We've had: chicken leg, beef rib steak, stuffed cabbage, cholent (better than it sounds.)
      Avoid: any of the parve "cheese". I can't remember who in my family are the salmon and what he thought.

      One thing we've done when we travel is go to Walmart and buy disposable BBQs and then we cook hot dogs. They keep pretty well since they are already cooked and are all full of preservatives.

      PS It is illegal to bring the heaters on a plane even in checked baggage.

      1. Noah's Ark in Teaneck supposedly makes excellent travel meals, and ships them to you... I've never tried them though

        1. This has been discussed here before. I travel with My Own Meals, which I have found to be the best alternative by far.

          1. Agree with what KosherCritic said. I've traveled with My Own Meals a few times and actually think they are quite good (almost to the point that I would eat them if I wasn't traveling and was too lazy to cook dinner). My favorites are Pasta with Garden Vegetables, Old World Stew and Chicken with Noodles and Vegetables. Not sure where you are located but if you are in NJ Glatt Express in Teaneck sells individual packages (I believe you can only order by the case if you order through their website).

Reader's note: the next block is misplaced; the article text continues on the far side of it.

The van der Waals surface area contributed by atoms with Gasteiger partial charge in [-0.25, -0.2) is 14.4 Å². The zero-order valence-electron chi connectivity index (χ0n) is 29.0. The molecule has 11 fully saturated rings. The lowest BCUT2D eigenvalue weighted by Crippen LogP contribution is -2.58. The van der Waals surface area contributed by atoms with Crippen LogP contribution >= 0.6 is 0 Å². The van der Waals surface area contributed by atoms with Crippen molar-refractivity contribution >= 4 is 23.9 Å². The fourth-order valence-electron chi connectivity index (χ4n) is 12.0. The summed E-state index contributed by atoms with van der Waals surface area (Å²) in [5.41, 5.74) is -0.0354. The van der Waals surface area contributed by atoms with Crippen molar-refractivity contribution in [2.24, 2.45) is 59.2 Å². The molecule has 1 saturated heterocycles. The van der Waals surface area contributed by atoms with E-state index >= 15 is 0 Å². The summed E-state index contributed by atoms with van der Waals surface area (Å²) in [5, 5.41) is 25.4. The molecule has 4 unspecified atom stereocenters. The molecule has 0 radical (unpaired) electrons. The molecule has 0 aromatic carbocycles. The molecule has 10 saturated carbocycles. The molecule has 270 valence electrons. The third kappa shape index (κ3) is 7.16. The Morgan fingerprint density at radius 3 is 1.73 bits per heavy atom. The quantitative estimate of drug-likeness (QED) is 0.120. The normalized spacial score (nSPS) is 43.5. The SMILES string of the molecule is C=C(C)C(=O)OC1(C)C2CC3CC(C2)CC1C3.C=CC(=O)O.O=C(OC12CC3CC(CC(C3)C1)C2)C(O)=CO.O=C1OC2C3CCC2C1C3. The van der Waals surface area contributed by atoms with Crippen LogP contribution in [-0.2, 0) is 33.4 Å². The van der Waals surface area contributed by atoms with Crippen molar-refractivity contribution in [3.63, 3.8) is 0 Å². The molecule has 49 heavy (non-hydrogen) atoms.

1. RTW = Round the world?

              (Um....May I respectfully ask that the OP keep us updated on where he is and what he is eating)

              If it were me, I would get some advice from a competent Rav about buying food locally ...will you be able to prepare your own food?

              1. thank you all for the suggestions

                RTW=round the world

                my trip includes a week in India and Bulgaria so I will need a solution. I think overall taking a small hot pot to heat the meals up is the best way to go.

                5 Replies
                1. re: PatentMan

                  How many porters do you anticipate having around, to carry all of your luggage full of Meal-Mart meals?